VERSES 1-4: ALMS GIVING
“Take heed that ye do not your alms before men, to be seen of them; otherwise ye have no reward of your Father which is in Heaven.”
This verse describes the general character of Pharisaic righteousness. Jesus then follows up with three special examples:
1. alms (verses 2-4),
2. prayer, (verses 5-6), and,
3. fasting (verses 16-18).
The transition from the one theme to the other was almost inevitable, and we may be sure that what follows formed part of His instruction on the mount.
Literally: “take care” or “be on guard”–Jesus is adding a warning with reference to their practice.
This warning, stated in general terms in v. 1; then specifically applied to “merciful deeds” in v. 2; to “almsgiving” in v. 6; to fasting in v. 16.
Literally: “merciful deeds.”–To the Jew there were three great cardinal works of the religious life—three pillars on which the good life was based—almsgiving, prayer and fasting.
What really troubled Jesus was that so often in human life the good things were done for the wrong motives. It is a strange fact that these three great cardinal good works so readily lend themselves to the wrong motives. He is warning that when these things were done with the sole intention of bringing glory to the doer, they lost by far the most important part of their value.
A man may give alms, not really to help the person to whom he gives it, but simply to demonstrate his own generosity, and to bask in the glow of someone’s gratitude and praise of those watching. Likewise, a man may pray in such a way that his prayer is not really addressed to God, but to his fellow men. His praying being simply an attempt to demonstrate his exceptional piety in such a way that no one can fail to see it. they would do it out of course, and gives them direction how to do it.
A man may fast, not really for the good of his own soul, nor to humble himself in the sight of God, but simply to show the world what a self-disciplined character he is. There are men now who go to church simply for looks and their personal prestige.
ALMS: (Grk.–eleemosunen)–The true reading seems clearly to be “merciful deeds,” or “righteousness.” Jesus here, does not positively command His disciples to aid the poor, but supposes that they do it.
To the Jew, almsgiving was the most sacred of all religious duties. How sacred it was may be seen from the fact that they used the same word for both righteousness, and almsgiving. To give alms and to be righteous were considered to be one and the same thing. They believed that to give alms was to gain merit in the sight of God, or as we might say in our vernacular: “to gain brownine points” with God and was even to win atonement and forgiveness for past sins. “It is better to give alms than to lay up gold; almsgiving doth deliver from death, and it purges away all sin” (Tobit 12: 8). There was a rabinnic saying, “Greater is he who gives alms than he who offers all sacrifices.” Almsgiving stood first in the catalogue of good works.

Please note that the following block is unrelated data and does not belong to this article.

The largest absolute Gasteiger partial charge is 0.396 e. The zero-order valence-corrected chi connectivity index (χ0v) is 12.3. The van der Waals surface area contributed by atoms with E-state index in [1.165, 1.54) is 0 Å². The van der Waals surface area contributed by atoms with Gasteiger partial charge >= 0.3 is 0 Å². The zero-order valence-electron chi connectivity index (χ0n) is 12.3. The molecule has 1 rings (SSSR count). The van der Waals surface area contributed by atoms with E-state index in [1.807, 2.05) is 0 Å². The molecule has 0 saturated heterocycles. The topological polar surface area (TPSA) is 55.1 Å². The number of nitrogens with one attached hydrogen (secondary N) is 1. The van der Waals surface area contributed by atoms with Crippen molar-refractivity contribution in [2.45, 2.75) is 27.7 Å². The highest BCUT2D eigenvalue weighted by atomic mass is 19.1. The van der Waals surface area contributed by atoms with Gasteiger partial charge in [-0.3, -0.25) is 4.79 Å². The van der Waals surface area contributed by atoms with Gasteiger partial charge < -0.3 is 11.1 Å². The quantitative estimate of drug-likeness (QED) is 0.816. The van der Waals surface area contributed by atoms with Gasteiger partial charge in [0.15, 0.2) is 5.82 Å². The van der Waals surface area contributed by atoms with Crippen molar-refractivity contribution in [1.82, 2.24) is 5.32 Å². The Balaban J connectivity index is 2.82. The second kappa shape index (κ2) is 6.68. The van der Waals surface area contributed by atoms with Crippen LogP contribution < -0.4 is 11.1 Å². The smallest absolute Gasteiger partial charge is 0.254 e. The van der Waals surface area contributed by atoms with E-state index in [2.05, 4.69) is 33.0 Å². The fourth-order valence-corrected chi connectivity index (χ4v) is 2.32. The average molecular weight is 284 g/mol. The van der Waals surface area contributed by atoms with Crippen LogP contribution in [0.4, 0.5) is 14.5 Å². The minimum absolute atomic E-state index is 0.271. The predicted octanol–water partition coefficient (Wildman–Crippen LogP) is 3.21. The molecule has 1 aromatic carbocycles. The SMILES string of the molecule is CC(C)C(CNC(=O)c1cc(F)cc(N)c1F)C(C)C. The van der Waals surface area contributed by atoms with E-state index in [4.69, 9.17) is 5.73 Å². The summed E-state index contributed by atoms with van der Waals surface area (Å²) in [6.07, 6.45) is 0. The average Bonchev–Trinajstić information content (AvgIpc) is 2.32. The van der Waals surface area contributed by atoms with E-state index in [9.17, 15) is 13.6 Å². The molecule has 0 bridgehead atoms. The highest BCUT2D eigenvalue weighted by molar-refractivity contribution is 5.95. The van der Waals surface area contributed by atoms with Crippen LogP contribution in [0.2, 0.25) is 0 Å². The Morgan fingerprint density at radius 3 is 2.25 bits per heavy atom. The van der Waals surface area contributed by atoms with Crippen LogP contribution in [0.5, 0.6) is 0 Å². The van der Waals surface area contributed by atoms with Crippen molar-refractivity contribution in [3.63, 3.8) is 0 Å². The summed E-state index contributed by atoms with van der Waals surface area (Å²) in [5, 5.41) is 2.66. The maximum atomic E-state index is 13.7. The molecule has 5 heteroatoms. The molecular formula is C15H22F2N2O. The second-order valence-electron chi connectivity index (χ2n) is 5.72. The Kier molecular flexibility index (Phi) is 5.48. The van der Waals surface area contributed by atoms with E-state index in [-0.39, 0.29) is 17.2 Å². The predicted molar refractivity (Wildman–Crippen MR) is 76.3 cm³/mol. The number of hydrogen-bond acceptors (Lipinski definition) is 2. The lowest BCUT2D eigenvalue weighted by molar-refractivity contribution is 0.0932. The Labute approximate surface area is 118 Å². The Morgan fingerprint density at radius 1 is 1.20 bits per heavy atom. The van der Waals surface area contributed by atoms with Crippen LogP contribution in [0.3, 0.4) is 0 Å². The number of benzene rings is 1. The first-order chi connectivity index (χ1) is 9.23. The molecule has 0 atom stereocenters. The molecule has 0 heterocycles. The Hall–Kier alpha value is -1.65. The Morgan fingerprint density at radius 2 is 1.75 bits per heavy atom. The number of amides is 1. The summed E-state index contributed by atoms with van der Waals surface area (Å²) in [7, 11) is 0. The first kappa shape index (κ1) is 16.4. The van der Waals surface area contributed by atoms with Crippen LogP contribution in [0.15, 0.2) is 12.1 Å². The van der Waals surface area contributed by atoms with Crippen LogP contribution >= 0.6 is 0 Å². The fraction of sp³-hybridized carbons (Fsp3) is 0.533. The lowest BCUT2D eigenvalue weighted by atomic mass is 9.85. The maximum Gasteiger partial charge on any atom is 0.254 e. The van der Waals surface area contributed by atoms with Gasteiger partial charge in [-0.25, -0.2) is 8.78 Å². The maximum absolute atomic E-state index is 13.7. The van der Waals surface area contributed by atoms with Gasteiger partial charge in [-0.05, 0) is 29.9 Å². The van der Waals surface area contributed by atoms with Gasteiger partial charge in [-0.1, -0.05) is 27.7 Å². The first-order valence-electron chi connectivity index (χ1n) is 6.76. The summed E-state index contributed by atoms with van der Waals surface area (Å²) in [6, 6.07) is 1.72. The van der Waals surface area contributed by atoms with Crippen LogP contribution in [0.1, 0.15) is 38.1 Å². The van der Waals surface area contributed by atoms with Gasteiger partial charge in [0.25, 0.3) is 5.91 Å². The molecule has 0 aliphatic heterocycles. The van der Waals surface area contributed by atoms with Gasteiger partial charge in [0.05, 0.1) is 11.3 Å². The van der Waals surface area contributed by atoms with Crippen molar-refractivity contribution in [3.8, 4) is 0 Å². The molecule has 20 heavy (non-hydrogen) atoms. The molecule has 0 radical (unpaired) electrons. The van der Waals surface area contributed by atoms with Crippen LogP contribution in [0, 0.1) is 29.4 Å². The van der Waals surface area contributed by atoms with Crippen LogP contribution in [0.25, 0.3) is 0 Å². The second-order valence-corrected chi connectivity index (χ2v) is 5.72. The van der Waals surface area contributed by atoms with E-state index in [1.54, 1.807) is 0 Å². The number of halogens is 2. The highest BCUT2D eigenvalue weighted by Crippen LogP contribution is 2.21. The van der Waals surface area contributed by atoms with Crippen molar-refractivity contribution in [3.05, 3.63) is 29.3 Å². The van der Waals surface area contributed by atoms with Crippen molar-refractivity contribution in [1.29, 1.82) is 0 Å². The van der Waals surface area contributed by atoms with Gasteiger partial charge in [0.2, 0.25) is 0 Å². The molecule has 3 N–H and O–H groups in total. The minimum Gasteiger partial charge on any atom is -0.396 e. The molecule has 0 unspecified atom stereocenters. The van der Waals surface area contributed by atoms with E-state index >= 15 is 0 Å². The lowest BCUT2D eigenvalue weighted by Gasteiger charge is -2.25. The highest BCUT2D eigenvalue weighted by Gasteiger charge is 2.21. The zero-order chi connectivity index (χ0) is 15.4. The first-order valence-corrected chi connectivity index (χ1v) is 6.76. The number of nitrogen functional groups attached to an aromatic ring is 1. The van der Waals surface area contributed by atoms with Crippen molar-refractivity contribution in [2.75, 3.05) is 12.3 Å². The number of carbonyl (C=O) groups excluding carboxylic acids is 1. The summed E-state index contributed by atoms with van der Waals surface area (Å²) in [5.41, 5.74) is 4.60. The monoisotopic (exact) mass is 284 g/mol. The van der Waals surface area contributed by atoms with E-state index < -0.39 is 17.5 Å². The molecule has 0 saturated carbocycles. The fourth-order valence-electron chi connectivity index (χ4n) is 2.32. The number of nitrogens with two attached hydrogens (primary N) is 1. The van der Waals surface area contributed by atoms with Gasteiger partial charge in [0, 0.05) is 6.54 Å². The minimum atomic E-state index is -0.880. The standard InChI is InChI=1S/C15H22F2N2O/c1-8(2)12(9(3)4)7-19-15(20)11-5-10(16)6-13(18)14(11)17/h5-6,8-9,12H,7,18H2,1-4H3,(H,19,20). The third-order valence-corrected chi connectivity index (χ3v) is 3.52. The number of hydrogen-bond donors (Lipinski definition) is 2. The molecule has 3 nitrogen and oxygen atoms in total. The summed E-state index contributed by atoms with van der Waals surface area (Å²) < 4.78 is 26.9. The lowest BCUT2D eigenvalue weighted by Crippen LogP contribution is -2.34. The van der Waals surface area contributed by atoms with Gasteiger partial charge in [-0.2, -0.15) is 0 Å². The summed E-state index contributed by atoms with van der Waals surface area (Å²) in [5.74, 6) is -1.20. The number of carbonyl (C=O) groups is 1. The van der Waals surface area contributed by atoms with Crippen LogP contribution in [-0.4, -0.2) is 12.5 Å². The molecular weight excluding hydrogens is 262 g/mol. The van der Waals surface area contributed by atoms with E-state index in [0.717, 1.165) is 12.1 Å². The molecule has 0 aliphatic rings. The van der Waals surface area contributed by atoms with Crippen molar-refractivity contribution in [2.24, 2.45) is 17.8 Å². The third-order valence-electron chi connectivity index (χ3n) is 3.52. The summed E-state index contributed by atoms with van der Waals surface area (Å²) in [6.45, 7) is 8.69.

“that ye do not do your alms before men, to be seen of them”
Literally: “Not to do merciful deeds before men in order to be seen of them.”–That is, with the intention of being noticed of by others.
While it is true that Jesus had required them to let their light so shine before men that they might see their good works, and glorify their Father which is in heaven (5:16). But what He says here his is quite consistent with not making a display of our righteousness for self-glorification. In fact, the doing of the former necessarily implies our not doing the latter.
BE SEEN: (Grk.–to theathênai)—To show off; to put on a show. Our own English "theater" comes from this Greek word, theathênai–to put on a show. Jesus does not forbid giving alms before men always, but only forbids doing it for the purpose of being seen of them, for the purpose of ostentation, and to seek their praise.
To a person who is disposed to do good from a right motive, it matters little whether it be done in public or in private. The only thing that renders it even desirable is that our good deeds should be seen is that God may be glorified, (see 5:16). The character of external actions is determined by the feelings and motives.
“ ye have no reward of your Father which is in Heaven.”
Literally: “you have no reward from your Father in Heaven”– He condemns ostentatious piety, and then He singled out three illustrations of His meaning: alms-giving, fasting, and prayer. What Jesus is saying is this: “If you give alms to demonstrate your generosity, you will get the admiration of men, but that is all you will ever get. This is your payment in full. I f you pray in such a way to flaunt your piety in the face of men, you will gain the reputation of being a devout man, but that is all you will ever get. If you fast in such a way that all men know that you are fasting, you will become known as an extremely ascetic man, but that is all you will get. That is your payment in full.” The hypocrites of the day even went so far as to rub flour on their faces so as to look wan and undernourished so that people would know they are doing much fasting